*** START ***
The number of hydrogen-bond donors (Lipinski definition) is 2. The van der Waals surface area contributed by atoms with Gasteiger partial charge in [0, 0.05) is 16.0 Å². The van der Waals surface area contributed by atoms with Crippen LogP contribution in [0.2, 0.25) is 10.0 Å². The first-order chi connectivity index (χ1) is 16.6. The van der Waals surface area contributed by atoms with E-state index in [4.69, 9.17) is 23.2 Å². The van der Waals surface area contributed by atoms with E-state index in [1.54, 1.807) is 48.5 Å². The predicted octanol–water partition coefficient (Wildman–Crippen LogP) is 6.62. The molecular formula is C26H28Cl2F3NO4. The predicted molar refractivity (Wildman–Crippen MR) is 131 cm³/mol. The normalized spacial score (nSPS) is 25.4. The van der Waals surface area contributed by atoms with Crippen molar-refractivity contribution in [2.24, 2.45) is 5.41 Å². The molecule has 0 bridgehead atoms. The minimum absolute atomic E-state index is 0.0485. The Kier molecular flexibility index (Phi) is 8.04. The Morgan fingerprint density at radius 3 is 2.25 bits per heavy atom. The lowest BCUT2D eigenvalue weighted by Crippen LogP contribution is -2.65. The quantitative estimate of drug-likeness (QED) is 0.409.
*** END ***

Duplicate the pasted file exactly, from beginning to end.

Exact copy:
The number of hydrogen-bond donors (Lipinski definition) is 2. The van der Waals surface area contributed by atoms with Gasteiger partial charge in [0, 0.05) is 16.0 Å². The van der Waals surface area contributed by atoms with Crippen LogP contribution in [0.2, 0.25) is 10.0 Å². The first-order chi connectivity index (χ1) is 16.6. The van der Waals surface area contributed by atoms with E-state index in [4.69, 9.17) is 23.2 Å². The van der Waals surface area contributed by atoms with E-state index in [1.54, 1.807) is 48.5 Å². The predicted octanol–water partition coefficient (Wildman–Crippen LogP) is 6.62. The molecular formula is C26H28Cl2F3NO4. The predicted molar refractivity (Wildman–Crippen MR) is 131 cm³/mol. The normalized spacial score (nSPS) is 25.4. The van der Waals surface area contributed by atoms with Crippen molar-refractivity contribution in [2.24, 2.45) is 5.41 Å². The molecule has 0 bridgehead atoms. The minimum absolute atomic E-state index is 0.0485. The Kier molecular flexibility index (Phi) is 8.04. The Morgan fingerprint density at radius 3 is 2.25 bits per heavy atom. The lowest BCUT2D eigenvalue weighted by Crippen LogP contribution is -2.65. The quantitative estimate of drug-likeness (QED) is 0.409.